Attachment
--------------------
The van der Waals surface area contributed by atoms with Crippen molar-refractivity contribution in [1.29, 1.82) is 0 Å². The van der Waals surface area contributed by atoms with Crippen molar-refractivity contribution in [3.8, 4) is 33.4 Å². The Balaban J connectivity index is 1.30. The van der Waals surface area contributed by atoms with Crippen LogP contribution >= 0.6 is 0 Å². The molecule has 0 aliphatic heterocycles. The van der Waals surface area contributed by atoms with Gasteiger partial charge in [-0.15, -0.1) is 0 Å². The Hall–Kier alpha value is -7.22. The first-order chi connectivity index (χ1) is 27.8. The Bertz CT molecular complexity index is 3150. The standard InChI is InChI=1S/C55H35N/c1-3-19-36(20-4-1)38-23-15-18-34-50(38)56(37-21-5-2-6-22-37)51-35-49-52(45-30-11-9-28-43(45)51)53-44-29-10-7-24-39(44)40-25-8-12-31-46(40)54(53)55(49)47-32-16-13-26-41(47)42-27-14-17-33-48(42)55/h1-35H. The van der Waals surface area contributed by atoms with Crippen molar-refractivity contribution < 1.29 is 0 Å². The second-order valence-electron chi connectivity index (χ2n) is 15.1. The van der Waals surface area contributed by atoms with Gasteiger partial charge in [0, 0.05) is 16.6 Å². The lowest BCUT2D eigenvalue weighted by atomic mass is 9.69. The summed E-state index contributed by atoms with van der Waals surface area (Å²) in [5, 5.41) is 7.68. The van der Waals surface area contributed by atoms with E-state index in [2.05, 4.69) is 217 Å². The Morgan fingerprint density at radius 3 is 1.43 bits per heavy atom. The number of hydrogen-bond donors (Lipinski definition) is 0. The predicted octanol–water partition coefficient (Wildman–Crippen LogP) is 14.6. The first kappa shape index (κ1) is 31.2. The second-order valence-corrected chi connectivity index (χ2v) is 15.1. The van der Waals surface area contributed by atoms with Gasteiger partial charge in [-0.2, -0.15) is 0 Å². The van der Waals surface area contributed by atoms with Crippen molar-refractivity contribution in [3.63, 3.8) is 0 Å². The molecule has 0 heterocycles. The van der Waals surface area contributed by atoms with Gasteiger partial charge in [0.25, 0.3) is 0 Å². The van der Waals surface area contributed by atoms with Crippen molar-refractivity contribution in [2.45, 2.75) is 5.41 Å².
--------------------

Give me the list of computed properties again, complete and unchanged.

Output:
The van der Waals surface area contributed by atoms with Crippen molar-refractivity contribution in [1.29, 1.82) is 0 Å². The van der Waals surface area contributed by atoms with Crippen molar-refractivity contribution in [3.8, 4) is 33.4 Å². The Balaban J connectivity index is 1.30. The van der Waals surface area contributed by atoms with Crippen LogP contribution >= 0.6 is 0 Å². The molecule has 0 aliphatic heterocycles. The van der Waals surface area contributed by atoms with Gasteiger partial charge in [-0.15, -0.1) is 0 Å². The Hall–Kier alpha value is -7.22. The first-order chi connectivity index (χ1) is 27.8. The Bertz CT molecular complexity index is 3150. The standard InChI is InChI=1S/C55H35N/c1-3-19-36(20-4-1)38-23-15-18-34-50(38)56(37-21-5-2-6-22-37)51-35-49-52(45-30-11-9-28-43(45)51)53-44-29-10-7-24-39(44)40-25-8-12-31-46(40)54(53)55(49)47-32-16-13-26-41(47)42-27-14-17-33-48(42)55/h1-35H. The van der Waals surface area contributed by atoms with Crippen molar-refractivity contribution < 1.29 is 0 Å². The second-order valence-electron chi connectivity index (χ2n) is 15.1. The van der Waals surface area contributed by atoms with Gasteiger partial charge in [0, 0.05) is 16.6 Å². The lowest BCUT2D eigenvalue weighted by atomic mass is 9.69. The summed E-state index contributed by atoms with van der Waals surface area (Å²) in [5, 5.41) is 7.68. The van der Waals surface area contributed by atoms with E-state index in [2.05, 4.69) is 217 Å². The Morgan fingerprint density at radius 3 is 1.43 bits per heavy atom. The number of hydrogen-bond donors (Lipinski definition) is 0. The predicted octanol–water partition coefficient (Wildman–Crippen LogP) is 14.6. The first kappa shape index (κ1) is 31.2. The second-order valence-corrected chi connectivity index (χ2v) is 15.1. The van der Waals surface area contributed by atoms with Gasteiger partial charge in [-0.2, -0.15) is 0 Å². The van der Waals surface area contributed by atoms with Crippen molar-refractivity contribution in [3.63, 3.8) is 0 Å². The molecule has 0 heterocycles. The van der Waals surface area contributed by atoms with Gasteiger partial charge in [0.25, 0.3) is 0 Å². The van der Waals surface area contributed by atoms with Crippen molar-refractivity contribution in [2.45, 2.75) is 5.41 Å².